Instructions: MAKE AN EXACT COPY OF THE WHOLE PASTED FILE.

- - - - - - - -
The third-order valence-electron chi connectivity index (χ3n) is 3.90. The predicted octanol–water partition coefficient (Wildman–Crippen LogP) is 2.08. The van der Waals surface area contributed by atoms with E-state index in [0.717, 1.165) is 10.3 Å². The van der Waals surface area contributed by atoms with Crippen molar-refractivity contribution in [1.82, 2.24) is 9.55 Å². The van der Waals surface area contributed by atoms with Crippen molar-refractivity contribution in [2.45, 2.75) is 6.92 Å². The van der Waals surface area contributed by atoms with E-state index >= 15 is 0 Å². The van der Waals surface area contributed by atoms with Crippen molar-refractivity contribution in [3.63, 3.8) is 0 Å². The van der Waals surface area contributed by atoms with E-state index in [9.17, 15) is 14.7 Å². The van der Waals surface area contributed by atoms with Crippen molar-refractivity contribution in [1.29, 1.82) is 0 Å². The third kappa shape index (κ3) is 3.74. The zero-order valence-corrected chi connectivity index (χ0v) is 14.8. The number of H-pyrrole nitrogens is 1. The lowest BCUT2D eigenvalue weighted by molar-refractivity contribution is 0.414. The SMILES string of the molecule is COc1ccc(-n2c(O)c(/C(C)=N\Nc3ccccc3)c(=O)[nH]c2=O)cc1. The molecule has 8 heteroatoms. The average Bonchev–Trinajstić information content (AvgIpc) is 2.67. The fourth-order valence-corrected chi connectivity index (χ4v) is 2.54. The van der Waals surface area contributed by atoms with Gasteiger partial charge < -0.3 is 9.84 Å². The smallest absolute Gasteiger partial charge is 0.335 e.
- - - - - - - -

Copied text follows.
The third-order valence-electron chi connectivity index (χ3n) is 3.90. The predicted octanol–water partition coefficient (Wildman–Crippen LogP) is 2.08. The van der Waals surface area contributed by atoms with E-state index in [0.717, 1.165) is 10.3 Å². The van der Waals surface area contributed by atoms with Crippen molar-refractivity contribution in [1.82, 2.24) is 9.55 Å². The van der Waals surface area contributed by atoms with Crippen molar-refractivity contribution in [2.45, 2.75) is 6.92 Å². The van der Waals surface area contributed by atoms with E-state index >= 15 is 0 Å². The van der Waals surface area contributed by atoms with Crippen molar-refractivity contribution in [3.63, 3.8) is 0 Å². The van der Waals surface area contributed by atoms with E-state index in [9.17, 15) is 14.7 Å². The van der Waals surface area contributed by atoms with Crippen molar-refractivity contribution in [1.29, 1.82) is 0 Å². The third kappa shape index (κ3) is 3.74. The zero-order valence-corrected chi connectivity index (χ0v) is 14.8. The number of H-pyrrole nitrogens is 1. The lowest BCUT2D eigenvalue weighted by molar-refractivity contribution is 0.414. The SMILES string of the molecule is COc1ccc(-n2c(O)c(/C(C)=N\Nc3ccccc3)c(=O)[nH]c2=O)cc1. The molecule has 8 heteroatoms. The average Bonchev–Trinajstić information content (AvgIpc) is 2.67. The fourth-order valence-corrected chi connectivity index (χ4v) is 2.54. The van der Waals surface area contributed by atoms with Gasteiger partial charge < -0.3 is 9.84 Å². The smallest absolute Gasteiger partial charge is 0.335 e.